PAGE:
The Booker Prize longlist was announced while I was away on vacation:
Julian Barnes The Sense of an Ending (Jonathan Cape – Random House)
Sebastian Barry On Canaan's Side (Faber)
Carol Birch Jamrach's Menagerie(Canongate Books)
Patrick deWitt The Sisters Brothers(Granta)
Esi Edugyan Half Blood Blues (Serpent's Tail)
Yvvette Edwards A Cupboard Full of Coats (Oneworld)
Alan Hollinghurst The Stranger's Child (Picador – Pan Macmillan)
Stephen Kelman Pigeon English (Bloomsbury)
Patrick McGuinness The Last Hundred Days(Seren Books)
A.D. Miller Snowdrops (Atlantic)
Alison Pick Far to Go (Headline Review)
Jane Rogers The Testament of Jessie Lamb (Sandstone Press)
D.J. Taylor Derby Day(Chatto & Windus – Random House
Not unusually, I haven't read one of them. In fact, I haven't even heard of a single damn one except Jamrach's Menagerie. The rest could be made up for all I know.
Still, the urge to read some of the longlisters is upon me, because I am (puffing out chest) a pretty good hand at picking winners. I love to be right. It makes me feel superior, you see, due to the sorry state of my self esteem.
So far I'm thinking:
Definitely YES on the Julian Barnes, Sebastian Barry and Alan Hollinghurst, on general literary principle. The Sebastian Barry's partly because I think he's incredibly attractive, plus he once sent me a nice note after I talked up one of his previous books, which is highly gracious of him.
He writes beautifully, too.
Problem, though, the Julian Barnes won't be published here 'til 2012. I could buy it from the UK, but with the value of the dollar against the pound it would cost roughly $ 200 M.
THANK YOU, MR. OBAMA!
Ditto Sebastian Barry! Oh, it's a knife to the heart!
Sebastian Barry, attractive
And same with Alan Hollinghurst. (Note: he's already won once. Would the Booker committee award the same writer twice?)
Carol Birch, yes, because I've heard of your book. Oh, and it sounds good, too.
Patrick DeWitt, yes! How irresistible it sounds! Plus, read the reviews. Jesus!
Esi Edugyan, sorry, no. Unavailable in the States, plus it sounds a bore.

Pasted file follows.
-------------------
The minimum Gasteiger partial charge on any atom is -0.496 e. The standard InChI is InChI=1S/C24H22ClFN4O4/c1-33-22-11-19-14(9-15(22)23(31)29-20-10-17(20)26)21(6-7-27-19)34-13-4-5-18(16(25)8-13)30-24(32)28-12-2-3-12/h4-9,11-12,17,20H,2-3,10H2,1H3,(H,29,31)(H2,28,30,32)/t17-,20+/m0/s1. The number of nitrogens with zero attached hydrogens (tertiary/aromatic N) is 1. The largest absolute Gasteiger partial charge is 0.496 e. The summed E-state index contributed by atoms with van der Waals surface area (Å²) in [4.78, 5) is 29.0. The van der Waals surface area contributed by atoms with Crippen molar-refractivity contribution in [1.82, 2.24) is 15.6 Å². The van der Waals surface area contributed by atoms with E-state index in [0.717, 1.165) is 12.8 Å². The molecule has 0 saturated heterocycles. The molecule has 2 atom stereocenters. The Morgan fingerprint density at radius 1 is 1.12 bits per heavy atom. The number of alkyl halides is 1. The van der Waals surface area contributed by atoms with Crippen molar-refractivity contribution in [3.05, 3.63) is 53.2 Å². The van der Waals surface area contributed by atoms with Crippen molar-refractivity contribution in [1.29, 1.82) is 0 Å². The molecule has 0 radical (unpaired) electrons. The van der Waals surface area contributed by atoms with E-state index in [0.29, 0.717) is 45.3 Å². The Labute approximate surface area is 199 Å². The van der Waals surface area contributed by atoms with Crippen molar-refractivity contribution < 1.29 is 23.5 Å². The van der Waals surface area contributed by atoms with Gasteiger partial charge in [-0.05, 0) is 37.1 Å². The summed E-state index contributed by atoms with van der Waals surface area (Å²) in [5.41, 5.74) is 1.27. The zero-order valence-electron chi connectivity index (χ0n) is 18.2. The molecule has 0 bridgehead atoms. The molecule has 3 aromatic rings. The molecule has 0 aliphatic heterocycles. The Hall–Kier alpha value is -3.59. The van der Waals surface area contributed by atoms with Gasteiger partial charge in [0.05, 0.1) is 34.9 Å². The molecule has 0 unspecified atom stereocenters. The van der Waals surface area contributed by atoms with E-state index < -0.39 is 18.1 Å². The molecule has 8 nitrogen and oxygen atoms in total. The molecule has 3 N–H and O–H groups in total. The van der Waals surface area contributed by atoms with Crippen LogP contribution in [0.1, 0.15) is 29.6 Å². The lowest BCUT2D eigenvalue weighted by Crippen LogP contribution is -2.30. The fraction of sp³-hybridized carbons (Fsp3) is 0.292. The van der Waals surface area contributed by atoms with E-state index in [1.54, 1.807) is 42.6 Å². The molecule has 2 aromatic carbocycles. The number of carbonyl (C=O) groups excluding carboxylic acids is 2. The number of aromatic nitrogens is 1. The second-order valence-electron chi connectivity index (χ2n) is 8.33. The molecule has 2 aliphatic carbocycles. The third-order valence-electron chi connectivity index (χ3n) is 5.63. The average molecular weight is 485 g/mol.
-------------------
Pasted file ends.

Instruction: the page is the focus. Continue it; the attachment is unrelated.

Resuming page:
Yvvette Edwards A Cupboard Full of Coats? Apparently available here, but it just screams I AM NOT GOING TO WIN. Kirkus declared it "pellucid," and what the hell does that mean? If you can't find a real word to describe a book it's obviously crap.
Stephen Kelman Pigeon English? Yes! Emma Donoghue liked it, and I like Emma Donoghue. She's brilliant, gracious, and gives one hell of a good book reading. Also, Kelman's author promo photo looks very intense. He looks like a good sort to pop 'round to the pub with, someone who'd be a good conversationalist and pay my taxi fare should I imbibe too much and start singing Monty Python songs, because he's British and I think he should enjoy them.
Patrick McGuinness The Last Hundred Days? Not available here, but that's okay because I know I wouldn't like it.
A.D. Miller Snowdrops? Think I'll pass. Even the reviews bored me.
Alison Pick Far to Go? Sounds completely depressing. Though, there is this review:
'Clean, crisp and unencumbered. Pick … creates small moments that are both lovely and frightening … It's very deftly structures and the storytelling is seamless' — Globe and Mail
Jane Rogers The Testament of Jessie Lamb? Not to be found on our shores. Sucks, though. It sounds good enough.
D.J. Taylor Derby Day? Apparently can't get it here, plus I'm not sure it will make the cut.
Barnes, Barry (!) and Hollinghurst - Amazon.uk, here I come.
Birch, DeWitt, Kelman – YOU WILL BE MINE.
Anyone else joining the Booker frenzy? You may use my scientific method of calculation if you'd like to cut the list down a bit. I don't mind, as I have other factors I use, anyway, and those are more accurate for fine-tuning, thus completely proprietary.
Oh, do it! Don't be a bore.
I'll report as I read, and once the shortlist comes out on September 6 will re-adjust as necessary. At that point I'll probably be able to give my prediction, unless I haven't finished reading my six.
P.S.: I know! Exciting!